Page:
Iceland had its latest close-up at the 2021 Oscars ceremony, when ‘Husavik — My Hometown’ was nominated for best song. Viewers worldwide watched a performance from the harbour of the tiny fishing village in north Iceland where Netflix shot scenes for Eurovision Song Contest: The Story Of Fire Saga.
Iceland is a film-friendly hotspot and this small nation of only 350,000 people has been the most booming Nordic shooting territory since its incentive was launched in 2001 — it now stands at a 25% rebate for qualifying spend.
The country also boasts stunning otherworldly locations — from glaciers to waterfalls and more — a location midway between the US and Europe, and skilled, hardworking crew. “The diversity of our nature is what attracts so many people — you can have different worlds without travelling far,” says Iceland’s film commissioner Einar Hansen Tomasson.
The territory has also fared well during the pandemic, both for its general population and with little pause in productions in 2020 or 2021. “It’s a big country with few inhabitants so international producers know there aren’t crowds,” suggests Tomasson.
Prolific local filmmaker Baltasar Kormakur had a busy year producing Netflix’s feature film Against The Ice, show-running the third season of Trapped, and directing his new Netflix series Katla. The latter is shot partly on the south coast near the titular volcano, and partly at his facility Reykjavik Studios, a 215,000 square feet complex located a 15-minute drive from the centre of the capital. The shell of a former fertiliser factory has been turned into an open studio with a 16-metre-high ceiling and a floor heated by geothermal water pipes.
Kormakur is in talks for major US studios to use the space later in 2021. “There is a lot of interest [from international producers] in Baltasar’s studio,” says Tomasson, who adds that an investor group is also exploring further studio infrastructure.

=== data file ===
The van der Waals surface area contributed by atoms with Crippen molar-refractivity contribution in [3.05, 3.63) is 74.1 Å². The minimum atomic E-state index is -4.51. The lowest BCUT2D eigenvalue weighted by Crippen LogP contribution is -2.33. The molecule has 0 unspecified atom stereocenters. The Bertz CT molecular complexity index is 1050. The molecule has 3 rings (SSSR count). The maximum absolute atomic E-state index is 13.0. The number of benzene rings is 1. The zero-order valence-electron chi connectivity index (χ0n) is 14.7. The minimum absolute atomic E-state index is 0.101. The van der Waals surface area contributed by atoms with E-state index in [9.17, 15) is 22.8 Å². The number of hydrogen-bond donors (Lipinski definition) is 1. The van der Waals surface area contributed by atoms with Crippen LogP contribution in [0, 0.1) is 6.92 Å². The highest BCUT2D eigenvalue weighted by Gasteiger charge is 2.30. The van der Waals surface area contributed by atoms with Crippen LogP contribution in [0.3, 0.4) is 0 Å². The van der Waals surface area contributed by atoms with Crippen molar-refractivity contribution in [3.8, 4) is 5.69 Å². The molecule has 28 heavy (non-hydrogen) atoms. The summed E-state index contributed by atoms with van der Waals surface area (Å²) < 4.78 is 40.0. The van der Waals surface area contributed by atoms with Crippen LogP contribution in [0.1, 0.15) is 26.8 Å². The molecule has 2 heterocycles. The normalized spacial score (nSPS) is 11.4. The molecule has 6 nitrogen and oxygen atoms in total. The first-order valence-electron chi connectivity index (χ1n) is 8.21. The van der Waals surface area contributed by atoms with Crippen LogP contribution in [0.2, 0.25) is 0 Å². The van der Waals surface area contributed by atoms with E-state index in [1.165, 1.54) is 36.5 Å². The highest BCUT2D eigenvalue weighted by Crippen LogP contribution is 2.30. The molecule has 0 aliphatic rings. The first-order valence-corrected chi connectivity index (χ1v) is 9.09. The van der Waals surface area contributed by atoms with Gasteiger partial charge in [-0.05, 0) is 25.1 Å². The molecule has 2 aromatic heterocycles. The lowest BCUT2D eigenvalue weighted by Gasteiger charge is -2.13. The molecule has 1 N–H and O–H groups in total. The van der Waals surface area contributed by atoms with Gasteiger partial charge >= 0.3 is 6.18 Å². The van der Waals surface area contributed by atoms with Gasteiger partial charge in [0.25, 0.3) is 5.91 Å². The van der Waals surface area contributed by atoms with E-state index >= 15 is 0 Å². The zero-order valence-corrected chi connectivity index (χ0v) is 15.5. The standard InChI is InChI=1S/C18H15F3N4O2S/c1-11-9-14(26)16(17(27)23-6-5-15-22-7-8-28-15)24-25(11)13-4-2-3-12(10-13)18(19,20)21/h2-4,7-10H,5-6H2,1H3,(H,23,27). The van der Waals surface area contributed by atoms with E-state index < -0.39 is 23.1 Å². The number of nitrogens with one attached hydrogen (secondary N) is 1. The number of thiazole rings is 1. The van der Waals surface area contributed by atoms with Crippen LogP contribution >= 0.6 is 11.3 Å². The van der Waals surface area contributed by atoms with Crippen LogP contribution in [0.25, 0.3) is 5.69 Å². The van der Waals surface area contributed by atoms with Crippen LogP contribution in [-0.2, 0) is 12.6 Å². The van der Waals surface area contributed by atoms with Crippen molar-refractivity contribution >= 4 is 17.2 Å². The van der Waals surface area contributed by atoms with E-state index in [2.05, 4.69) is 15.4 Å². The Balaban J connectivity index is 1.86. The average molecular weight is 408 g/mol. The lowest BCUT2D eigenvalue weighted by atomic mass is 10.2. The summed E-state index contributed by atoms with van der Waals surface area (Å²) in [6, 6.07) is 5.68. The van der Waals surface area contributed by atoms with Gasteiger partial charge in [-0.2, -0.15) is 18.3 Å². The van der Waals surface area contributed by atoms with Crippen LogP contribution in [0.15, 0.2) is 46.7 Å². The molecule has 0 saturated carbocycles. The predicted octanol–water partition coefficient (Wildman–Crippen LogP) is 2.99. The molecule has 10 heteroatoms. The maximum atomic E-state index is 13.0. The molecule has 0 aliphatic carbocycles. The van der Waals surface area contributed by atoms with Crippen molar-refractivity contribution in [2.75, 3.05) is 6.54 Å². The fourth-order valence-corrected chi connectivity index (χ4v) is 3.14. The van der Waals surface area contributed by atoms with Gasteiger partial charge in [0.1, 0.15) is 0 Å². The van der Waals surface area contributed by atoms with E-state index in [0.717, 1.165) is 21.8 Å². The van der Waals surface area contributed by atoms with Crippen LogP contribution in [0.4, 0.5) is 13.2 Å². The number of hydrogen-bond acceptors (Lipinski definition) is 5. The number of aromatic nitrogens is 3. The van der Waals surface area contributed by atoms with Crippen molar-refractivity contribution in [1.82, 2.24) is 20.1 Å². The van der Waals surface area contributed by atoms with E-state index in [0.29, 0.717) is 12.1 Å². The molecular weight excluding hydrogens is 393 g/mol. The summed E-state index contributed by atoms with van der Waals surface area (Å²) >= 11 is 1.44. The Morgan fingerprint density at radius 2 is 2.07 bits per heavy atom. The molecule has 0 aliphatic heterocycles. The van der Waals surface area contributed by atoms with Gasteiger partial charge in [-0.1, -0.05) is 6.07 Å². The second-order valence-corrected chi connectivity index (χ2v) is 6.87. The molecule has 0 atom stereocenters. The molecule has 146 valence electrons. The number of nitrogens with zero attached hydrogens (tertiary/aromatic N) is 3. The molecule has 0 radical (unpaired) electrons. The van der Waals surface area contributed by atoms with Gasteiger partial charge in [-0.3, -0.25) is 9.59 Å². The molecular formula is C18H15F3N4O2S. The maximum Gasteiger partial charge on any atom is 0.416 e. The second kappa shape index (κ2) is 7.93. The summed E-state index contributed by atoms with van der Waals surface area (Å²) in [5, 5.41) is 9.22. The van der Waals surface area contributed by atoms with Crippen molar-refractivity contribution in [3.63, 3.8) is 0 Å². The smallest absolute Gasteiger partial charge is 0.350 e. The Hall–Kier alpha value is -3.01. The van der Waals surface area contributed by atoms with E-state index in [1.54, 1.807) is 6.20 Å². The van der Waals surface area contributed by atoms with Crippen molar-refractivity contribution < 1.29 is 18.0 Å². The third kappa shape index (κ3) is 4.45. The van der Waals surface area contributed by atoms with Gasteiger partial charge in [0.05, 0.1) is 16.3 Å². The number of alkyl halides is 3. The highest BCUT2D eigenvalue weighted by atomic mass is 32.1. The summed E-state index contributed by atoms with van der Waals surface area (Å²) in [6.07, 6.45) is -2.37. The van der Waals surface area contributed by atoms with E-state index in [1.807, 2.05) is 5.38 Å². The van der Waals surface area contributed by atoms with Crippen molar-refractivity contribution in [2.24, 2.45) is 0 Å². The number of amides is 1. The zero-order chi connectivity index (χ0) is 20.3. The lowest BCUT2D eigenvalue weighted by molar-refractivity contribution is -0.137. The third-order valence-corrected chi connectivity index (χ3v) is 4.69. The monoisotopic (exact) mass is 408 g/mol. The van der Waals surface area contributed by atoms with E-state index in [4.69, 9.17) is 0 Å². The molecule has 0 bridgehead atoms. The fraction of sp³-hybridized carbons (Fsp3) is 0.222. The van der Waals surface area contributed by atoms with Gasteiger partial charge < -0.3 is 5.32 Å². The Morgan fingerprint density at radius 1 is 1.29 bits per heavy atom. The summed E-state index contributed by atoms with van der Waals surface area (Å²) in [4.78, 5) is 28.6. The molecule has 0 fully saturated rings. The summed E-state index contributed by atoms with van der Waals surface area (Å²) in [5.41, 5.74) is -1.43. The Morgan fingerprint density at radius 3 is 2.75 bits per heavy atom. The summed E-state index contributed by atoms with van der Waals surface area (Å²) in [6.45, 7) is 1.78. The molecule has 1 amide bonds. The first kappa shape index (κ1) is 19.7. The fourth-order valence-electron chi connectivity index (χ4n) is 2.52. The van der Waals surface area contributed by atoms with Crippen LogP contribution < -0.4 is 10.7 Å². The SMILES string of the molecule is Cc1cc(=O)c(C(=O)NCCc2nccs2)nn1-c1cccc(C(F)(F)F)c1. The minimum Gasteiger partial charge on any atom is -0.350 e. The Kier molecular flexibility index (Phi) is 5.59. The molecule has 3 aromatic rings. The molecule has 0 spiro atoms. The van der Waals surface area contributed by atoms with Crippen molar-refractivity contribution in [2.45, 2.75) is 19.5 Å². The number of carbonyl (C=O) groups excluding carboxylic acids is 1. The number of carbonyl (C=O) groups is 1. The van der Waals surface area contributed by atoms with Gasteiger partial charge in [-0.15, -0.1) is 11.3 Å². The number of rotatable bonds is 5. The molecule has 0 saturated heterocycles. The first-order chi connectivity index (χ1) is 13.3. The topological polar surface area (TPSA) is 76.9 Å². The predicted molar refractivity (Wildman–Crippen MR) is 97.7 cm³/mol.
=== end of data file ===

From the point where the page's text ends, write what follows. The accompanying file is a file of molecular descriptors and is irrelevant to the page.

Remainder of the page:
Iceland’s biggest incoming production in 2020 was US reality competition show The Challenge: Double Agents, for Viacom/MTV, which featured a crew of about 200 people. It did not record a single positive Covid-19 test during its entire six-week shoot (more than 3,000 Covid tests were taken). Pegasus Pictures, the production service company that handled Game Of Thrones, worked on the shoot, with the production headquarters based in the south of Iceland near Thingvellir national park.
Robert Eggers’ The Northman sent its second unit to shoot in Iceland, while the main shoot was in Ireland.
“It looks good for 2021-22, I’m optimistic this will be a good year,” says Tomasson. “There is a lot of interest, a lot of emails and calls, not only from the US but from other places. India has been in touch about a number of projects. Also from elsewhere in Europe and Asia.”
Skilled crews are accustomed to working 12-hour days, six days a week. “We have seen with a series like Game Of Thrones, HBO was always cutting down on the crew they brought in, as they found the crew in Iceland was very talented,” Tomasson asserts.
There are hopes the incentive could grow from 25% in future years to become even more competitive, but for now Iceland’s incentive is stable and being renewed at the end of 2021. “We always make sure there is no gap in the legal framework,” says Tomasson. “There is full cross-political support.”
Producers praise the straightforward nature of the incentive — paperwork is simple and payments sometimes come through within three months.
Reykjavik Studios has hosted shoots of local series such as Baltasar Kormakur’s Trapped and Katla, and expects US studio shoots later in 2021. Crew are hard-working, highly skilled and speak perfect English — still, most studio productions bring their own heads of department. Leading production service companies include Truenorth, Pegasus Pictures and Sagafilm. Hero Productions is also a respected local service provider and production company working with smaller indie productions and commercials. Iceland is one of the most Covid-safe countries in the world as of mid-2021, and has clear safety protocols in place.
Iceland’s small footprint make the country easy to traverse via road or quick internal flights — it is only 40,000 square miles (smaller than Colorado). Even just a few miles outside of Reykjavik, Iceland offers landscapes where filmmakers can find stunning waterfalls, glaciers, mountains and lava fields. International flights arrive at Keflavik airport, a 45-minute drive to Reykjavik.
First person to call
Einar Hansen Tomasson, film commissioner @ email@example.com